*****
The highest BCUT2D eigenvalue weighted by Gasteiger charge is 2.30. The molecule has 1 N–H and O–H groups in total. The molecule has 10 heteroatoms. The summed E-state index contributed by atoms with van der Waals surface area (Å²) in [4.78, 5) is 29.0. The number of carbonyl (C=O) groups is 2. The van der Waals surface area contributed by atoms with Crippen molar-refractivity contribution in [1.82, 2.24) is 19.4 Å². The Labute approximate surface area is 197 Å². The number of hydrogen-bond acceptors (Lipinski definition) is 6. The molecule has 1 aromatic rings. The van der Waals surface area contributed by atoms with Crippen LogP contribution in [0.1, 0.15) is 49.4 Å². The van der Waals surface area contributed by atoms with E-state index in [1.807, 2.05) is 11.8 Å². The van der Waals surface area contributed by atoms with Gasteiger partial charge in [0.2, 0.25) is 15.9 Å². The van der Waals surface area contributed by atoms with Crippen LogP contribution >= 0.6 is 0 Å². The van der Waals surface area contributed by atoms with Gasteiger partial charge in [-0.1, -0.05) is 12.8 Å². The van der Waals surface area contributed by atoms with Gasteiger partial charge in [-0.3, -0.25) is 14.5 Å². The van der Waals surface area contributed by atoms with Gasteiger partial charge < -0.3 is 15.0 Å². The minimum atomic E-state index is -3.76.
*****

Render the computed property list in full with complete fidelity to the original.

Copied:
The highest BCUT2D eigenvalue weighted by Gasteiger charge is 2.30. The molecule has 1 N–H and O–H groups in total. The molecule has 10 heteroatoms. The summed E-state index contributed by atoms with van der Waals surface area (Å²) in [4.78, 5) is 29.0. The number of carbonyl (C=O) groups is 2. The van der Waals surface area contributed by atoms with Crippen molar-refractivity contribution in [1.82, 2.24) is 19.4 Å². The Labute approximate surface area is 197 Å². The number of hydrogen-bond acceptors (Lipinski definition) is 6. The molecule has 1 aromatic rings. The van der Waals surface area contributed by atoms with Crippen LogP contribution in [0.1, 0.15) is 49.4 Å². The van der Waals surface area contributed by atoms with E-state index in [1.807, 2.05) is 11.8 Å². The van der Waals surface area contributed by atoms with Gasteiger partial charge in [0.2, 0.25) is 15.9 Å². The van der Waals surface area contributed by atoms with Crippen LogP contribution >= 0.6 is 0 Å². The van der Waals surface area contributed by atoms with Gasteiger partial charge in [-0.1, -0.05) is 12.8 Å². The van der Waals surface area contributed by atoms with Gasteiger partial charge in [-0.3, -0.25) is 14.5 Å². The van der Waals surface area contributed by atoms with Gasteiger partial charge < -0.3 is 15.0 Å². The minimum atomic E-state index is -3.76.